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probably should have just as good access to government. so i think that the fact of businesses owning media does give them a disproportionate access. i don't ca i don't think that's the same thing as power but i think that gives them disproportionate access. >> once you've got disproportionate access, the risk is -- >> yeah. >> -- that the influence is that much more potent. >> i agree with that. >> now, using your experience, both as a journalist and as somebody who's worked in government and the rather higher grade view you've been able to take of life since you ceased, how can that be fixed? >> i think openness is an
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important thing. and transparency. so when mr. jay said it's a bit odd they come through the back door, i think that's right. i think that -- i think i'm right in saying that, for example, the american president's diary is published. so that people can see what he's doing with his time. but i do think that it has to be -- it can only be fixed -- i say this when i address the point in my statement -- i think it can only be fixed if both sides of this acknowledge the problem is not just the other side. there is a tendency for those of us, if you like, on the political side to say, it's all your fault. there's an even stronger tendency on this side to say, it's all your fault. i think we can get beyond that. we're not going to get anywhere. so openness, a greater explanation i think from the --
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see, i think the politicians have done a very, very bad job in standing up for themselves in terms what was their legitimate role is, what their legitimate functions are, how they have to engage with the media because if they don't, they're going to get blown away. so there's got to be a proper reckoning of each other's power and each other's status. and i think that where we've got to is a position where some elements of the media kindly think they're above politics. and they're even even above the law. >> it's the point -- slightly different, though. i suggest to you it might be possible to articulate it slightly differently by saying this. that if the story's big enough, the rules don't count. >> again, anything to get a story. >> well, it's actually not quite -- >> a lot of the phone hacking stuff wasn't about big stories at all. >> i agree with that. and i'm not actually talking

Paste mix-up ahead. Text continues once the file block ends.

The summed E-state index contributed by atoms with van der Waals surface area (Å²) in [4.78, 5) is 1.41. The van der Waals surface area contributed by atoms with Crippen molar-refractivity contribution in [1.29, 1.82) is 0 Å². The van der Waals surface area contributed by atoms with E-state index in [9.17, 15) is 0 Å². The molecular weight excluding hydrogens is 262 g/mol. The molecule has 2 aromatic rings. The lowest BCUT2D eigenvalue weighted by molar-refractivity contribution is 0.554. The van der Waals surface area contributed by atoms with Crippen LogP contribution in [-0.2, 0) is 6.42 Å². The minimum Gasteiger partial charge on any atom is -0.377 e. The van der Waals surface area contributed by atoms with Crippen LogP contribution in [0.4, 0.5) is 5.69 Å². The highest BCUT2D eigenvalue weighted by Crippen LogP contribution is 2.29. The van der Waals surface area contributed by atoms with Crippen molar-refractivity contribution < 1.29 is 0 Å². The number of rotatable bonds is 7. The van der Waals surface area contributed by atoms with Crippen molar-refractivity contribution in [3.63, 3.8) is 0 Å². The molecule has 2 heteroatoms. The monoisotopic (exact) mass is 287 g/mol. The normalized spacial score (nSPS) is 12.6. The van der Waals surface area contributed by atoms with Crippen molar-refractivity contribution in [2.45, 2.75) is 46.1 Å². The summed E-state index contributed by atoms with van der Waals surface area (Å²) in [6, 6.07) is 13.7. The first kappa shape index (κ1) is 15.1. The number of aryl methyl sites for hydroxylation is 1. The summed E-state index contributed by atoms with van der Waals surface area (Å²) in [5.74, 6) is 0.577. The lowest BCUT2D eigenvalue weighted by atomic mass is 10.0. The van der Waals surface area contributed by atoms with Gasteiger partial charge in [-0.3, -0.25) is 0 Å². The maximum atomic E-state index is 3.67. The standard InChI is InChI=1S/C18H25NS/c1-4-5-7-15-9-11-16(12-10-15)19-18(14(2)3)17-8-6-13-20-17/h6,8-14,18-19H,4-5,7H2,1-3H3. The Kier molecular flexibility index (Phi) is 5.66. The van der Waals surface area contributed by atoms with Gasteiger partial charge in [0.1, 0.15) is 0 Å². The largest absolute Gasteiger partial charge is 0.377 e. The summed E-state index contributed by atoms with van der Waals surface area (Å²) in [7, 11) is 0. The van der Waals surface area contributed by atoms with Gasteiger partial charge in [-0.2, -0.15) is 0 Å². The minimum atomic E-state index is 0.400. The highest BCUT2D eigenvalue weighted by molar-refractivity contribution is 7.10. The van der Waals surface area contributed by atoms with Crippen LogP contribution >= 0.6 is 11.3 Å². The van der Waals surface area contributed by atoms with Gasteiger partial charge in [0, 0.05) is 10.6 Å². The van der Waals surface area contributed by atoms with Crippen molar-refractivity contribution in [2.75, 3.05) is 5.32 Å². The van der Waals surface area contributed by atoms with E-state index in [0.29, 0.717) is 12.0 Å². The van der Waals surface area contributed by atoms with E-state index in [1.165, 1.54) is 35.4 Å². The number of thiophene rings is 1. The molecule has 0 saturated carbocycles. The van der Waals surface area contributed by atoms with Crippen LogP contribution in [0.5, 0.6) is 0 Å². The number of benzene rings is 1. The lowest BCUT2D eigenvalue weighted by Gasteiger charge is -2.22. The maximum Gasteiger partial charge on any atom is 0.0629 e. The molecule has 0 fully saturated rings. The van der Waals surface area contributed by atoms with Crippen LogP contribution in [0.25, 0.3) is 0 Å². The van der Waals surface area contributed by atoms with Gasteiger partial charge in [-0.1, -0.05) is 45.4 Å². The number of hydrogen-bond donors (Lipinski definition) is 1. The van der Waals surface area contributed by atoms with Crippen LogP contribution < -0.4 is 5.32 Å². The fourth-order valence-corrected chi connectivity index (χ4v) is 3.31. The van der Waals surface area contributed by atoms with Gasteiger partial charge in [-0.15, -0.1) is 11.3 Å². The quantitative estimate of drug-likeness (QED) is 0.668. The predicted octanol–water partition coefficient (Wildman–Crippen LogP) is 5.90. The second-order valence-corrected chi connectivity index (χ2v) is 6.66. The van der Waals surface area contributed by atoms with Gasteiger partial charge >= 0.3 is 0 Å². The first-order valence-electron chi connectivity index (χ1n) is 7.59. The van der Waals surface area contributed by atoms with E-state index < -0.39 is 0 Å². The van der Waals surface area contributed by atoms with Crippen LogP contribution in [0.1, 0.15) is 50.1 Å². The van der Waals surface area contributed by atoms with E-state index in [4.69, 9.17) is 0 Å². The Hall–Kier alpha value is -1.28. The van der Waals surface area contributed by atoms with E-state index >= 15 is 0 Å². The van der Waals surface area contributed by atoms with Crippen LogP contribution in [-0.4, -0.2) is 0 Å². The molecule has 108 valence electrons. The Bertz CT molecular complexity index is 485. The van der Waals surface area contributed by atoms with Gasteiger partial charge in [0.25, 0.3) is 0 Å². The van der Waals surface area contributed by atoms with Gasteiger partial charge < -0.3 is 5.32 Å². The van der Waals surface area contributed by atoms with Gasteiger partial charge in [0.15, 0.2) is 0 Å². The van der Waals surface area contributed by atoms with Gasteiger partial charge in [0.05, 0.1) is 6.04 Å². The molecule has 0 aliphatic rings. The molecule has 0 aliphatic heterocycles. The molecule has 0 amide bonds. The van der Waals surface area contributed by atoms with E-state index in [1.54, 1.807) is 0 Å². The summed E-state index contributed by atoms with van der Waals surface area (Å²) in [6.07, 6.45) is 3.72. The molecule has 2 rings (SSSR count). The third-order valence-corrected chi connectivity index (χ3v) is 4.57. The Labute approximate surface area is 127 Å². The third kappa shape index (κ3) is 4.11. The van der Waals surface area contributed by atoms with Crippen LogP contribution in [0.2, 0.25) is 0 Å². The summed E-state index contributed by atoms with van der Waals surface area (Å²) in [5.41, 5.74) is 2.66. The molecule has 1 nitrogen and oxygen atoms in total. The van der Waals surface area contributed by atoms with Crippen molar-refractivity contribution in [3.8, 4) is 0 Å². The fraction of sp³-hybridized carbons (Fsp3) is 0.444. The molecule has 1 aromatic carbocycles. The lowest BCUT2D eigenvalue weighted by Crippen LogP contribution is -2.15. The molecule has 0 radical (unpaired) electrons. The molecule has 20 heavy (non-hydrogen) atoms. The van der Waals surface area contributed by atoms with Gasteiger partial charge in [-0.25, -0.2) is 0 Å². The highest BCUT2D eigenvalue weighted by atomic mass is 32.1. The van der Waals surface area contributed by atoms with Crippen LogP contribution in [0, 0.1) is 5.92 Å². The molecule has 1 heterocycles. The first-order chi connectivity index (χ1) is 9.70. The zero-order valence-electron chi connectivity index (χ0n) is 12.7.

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about what might be criminal. i'm talking about a slightly different idea. possibly i'm borrowing mr. morgan's phrase. i'm taking it out of context. let me start again. let me say this. we, the press, are not necessarily bound by the same rules that govern other behavior. approximate extension of that, going back to what we were talking about a moment earlier, the sense that they don't think anything will happen to them as a result of going beyond those boundaries. because the political class, the police as we've seen, and other parts of our national life, don't treat them in the same way as they treat other
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organizations and people. and i think that's the bit we need to talk about fixing, that has to be fixed. >> let me add one other element to it. because i am going to ask you about fixing it. the other element is that whereas the press will look to hold col pigss to account, they'll look to help educational authorities, the judiciary to account, with rare exceptions, nobody is holding what they are doing to account. >> correct. correct. and i've addressed that in parts and when we get on to the future -- >> yes, yes. >> but i think that is the point. they sit in judgment on and expect openness and transparency from every other part of our national life, apart from themselves.
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and that's i think why they're in the mess they're in. >> we have moved on. before you left the proprietors i wanted to elicit your view and i've got it. >> right. >> i know you dealt with this first in your statement, the concept of newspapers and power that i was seeking to bring the strands together at the end of this little section of your evidence. paragraph 26008 and 9. >> yep. >> paragraph 26 in terms of daniel easily statement of your view. what about the thesis that we've had advanced by mrs. brooks, mr. day, various others, newspapers simply derive their power from their readers. do you agree with that or not? >> no. >> why not? >> partly they do.